Athletics

Reddick drives in series-winning run as Astros eliminate Red Sox in ALDS

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AP

Reddick drives in series-winning run as Astros eliminate Red Sox in ALDS

BOX SCORE

BOSTON -- Justin Verlander outpitched Chris Sale in a relief role reversal of aces, and the Houston Astros advanced to their first AL Championship Series, rallying past the Boston Red Sox 5-4 Monday in Game 4 of their playoff matchup.

Houston will open the ALCS on Friday, either at Cleveland or at home against the New York Yankees. The Indians held a 2-1 edge over the Yankees going into Game 4 of the AL Division Series on Monday night.

With Verlander and Sale - the Game 1 starters - both pressed into relief, the Astros prevailed to win the ALDS 3-1.

Alex Bregman homered off Sale to tie it in the eighth and Josh Reddick hit an RBI single off closer Craig Kimbrel later in the inning.

The Astros last reached the league championship series in 2005 as a National League team, and were swept in the World Series by the White Sox.

Carlos Beltran added to his legacy of postseason success with an RBI double in the Houston ninth for a 5-3 lead. Red Sox rookie Rafael Devers opened the bottom of the ninth with an inside-the-park homer off Ken Giles, the ball hitting above center fielder George Springer's leap and bouncing off the angled Green Monster.

Giles retired the next three batters for a six-out save.

Springer and Yuli Gurriel each had three hits for the AL West champions, and Reddick's go-ahead single made up for misplaying a fly ball into a home run in Game 3 to force a fourth game.

Verlander allowed just one hit: A two-run homer to Andrew Benintendi - the first batter he faced - that gave Boston a 3-2 lead in the fifth. Verlander wound up with the win in his first pro relief appearance after making 424 starts in the majors and minors.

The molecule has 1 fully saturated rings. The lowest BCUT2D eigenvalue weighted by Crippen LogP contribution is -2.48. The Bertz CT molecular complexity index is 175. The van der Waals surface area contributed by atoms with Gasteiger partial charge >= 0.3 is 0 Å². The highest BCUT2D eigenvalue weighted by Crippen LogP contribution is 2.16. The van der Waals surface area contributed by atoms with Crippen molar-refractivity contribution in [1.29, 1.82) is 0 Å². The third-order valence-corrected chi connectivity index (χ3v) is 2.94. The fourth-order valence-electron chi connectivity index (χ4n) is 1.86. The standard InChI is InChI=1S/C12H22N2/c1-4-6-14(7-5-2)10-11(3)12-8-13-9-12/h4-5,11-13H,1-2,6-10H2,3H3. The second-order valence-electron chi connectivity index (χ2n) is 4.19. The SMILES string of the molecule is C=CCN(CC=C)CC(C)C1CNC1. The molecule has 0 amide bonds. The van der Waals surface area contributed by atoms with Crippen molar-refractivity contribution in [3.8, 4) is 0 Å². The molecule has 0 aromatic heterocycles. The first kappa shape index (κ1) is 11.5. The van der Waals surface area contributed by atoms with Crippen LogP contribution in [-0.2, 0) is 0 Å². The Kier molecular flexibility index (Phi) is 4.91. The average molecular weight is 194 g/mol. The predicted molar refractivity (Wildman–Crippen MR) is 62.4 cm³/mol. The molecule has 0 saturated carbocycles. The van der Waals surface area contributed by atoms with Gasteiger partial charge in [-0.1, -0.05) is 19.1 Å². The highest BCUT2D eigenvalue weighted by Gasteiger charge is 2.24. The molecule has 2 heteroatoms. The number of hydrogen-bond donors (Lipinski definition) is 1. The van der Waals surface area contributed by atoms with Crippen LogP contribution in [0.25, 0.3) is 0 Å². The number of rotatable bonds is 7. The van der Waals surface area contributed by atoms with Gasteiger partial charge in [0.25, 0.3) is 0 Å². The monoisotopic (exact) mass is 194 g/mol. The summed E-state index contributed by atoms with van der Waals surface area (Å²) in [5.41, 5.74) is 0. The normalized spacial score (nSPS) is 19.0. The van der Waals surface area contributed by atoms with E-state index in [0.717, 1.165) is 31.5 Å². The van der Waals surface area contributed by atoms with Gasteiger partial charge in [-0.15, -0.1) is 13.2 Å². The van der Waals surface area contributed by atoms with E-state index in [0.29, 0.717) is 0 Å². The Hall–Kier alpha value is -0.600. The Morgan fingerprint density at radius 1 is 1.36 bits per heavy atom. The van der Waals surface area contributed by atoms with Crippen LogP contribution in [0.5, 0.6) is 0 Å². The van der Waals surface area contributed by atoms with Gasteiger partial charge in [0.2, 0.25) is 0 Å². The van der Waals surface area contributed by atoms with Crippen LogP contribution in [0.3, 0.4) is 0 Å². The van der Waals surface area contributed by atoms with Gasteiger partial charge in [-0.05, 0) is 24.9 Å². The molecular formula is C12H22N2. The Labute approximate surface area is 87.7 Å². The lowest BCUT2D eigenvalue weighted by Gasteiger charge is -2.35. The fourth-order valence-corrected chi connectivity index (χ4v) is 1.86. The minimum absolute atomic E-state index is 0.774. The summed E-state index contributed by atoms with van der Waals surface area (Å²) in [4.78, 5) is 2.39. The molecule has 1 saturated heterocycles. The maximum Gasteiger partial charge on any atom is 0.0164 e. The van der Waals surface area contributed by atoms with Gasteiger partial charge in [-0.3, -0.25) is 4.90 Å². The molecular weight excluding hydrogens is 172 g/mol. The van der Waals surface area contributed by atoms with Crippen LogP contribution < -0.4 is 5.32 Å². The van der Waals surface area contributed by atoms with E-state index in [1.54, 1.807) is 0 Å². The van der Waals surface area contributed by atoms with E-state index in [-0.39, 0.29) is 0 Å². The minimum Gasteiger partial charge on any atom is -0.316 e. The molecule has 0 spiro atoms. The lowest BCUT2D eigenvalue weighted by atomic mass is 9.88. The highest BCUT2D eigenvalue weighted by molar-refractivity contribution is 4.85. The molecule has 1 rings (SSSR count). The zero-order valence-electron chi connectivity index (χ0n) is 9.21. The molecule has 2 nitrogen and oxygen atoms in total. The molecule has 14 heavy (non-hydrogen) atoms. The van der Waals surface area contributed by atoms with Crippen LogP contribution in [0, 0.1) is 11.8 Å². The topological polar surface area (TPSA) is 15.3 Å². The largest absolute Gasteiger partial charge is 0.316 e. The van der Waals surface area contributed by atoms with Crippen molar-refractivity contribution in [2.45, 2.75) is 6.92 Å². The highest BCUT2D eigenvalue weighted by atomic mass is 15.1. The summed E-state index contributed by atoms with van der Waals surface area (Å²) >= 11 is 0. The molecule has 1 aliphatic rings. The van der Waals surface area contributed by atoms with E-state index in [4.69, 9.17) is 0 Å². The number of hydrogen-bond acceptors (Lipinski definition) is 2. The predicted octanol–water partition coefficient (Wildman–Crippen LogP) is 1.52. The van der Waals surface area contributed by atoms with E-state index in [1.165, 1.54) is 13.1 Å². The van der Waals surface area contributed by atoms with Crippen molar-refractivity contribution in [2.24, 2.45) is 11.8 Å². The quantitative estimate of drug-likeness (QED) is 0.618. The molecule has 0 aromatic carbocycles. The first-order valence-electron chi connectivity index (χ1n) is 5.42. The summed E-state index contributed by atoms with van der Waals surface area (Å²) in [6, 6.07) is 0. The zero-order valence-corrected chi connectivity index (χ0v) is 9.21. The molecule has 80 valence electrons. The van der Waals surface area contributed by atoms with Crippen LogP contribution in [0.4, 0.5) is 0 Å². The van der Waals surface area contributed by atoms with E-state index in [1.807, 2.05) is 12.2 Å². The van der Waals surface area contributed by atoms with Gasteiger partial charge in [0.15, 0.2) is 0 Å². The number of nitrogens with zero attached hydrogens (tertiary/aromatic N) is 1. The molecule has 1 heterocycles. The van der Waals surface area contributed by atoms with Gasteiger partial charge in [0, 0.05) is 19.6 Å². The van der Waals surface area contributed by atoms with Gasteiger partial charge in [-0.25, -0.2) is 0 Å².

The big-hander, acquired late in the season from Detroit, also beat Sale in the playoff opener and is now 7-0 for his new team. Verlander went 2 2/3 innings in relief of starter Charlie Morton.

Sale pitched 4 2/3 innings, allowing two runs and four hits, striking out six.

On a rainy day at Fenway Park - the fourth straight day game - the Red Sox again saw a starter struggle early, with Rick Porcello giving up Houston's eighth first-inning run of the series. The reigning AL Cy Young winner, who led the AL with 22 wins last year and the majors with 17 losses in 2017, gave up two runs in three innings, walking three and striking out four while allowing five hits.

Like Houston, the Red Sox called on their ace in relief.

Sale was sharp before giving up Bregman's leadoff homer in the eighth. He allowed a one-out single to Evan Gattis before closer Kimbrel came on with two outs, walked Springer and gave up Reddick's single.

Xander Bogaerts also homered for the AL East champion Red Sox, and Hanley Ramirez had two hits a day after going 4 for 4 in Boston's only postseason win since the end of the 2013 World Series.

SEE YA:
Red Sox manager John Farrell was ejected by home plate umpire Mark Wegner in the bottom of the second inning after coming out to argue a called third strike on Dustin Pedroia. The previous batter, Jackie Bradley Jr., had also been called out strikes on a close pitch.

It is the 19th ejection of Farrell's career and his third this season.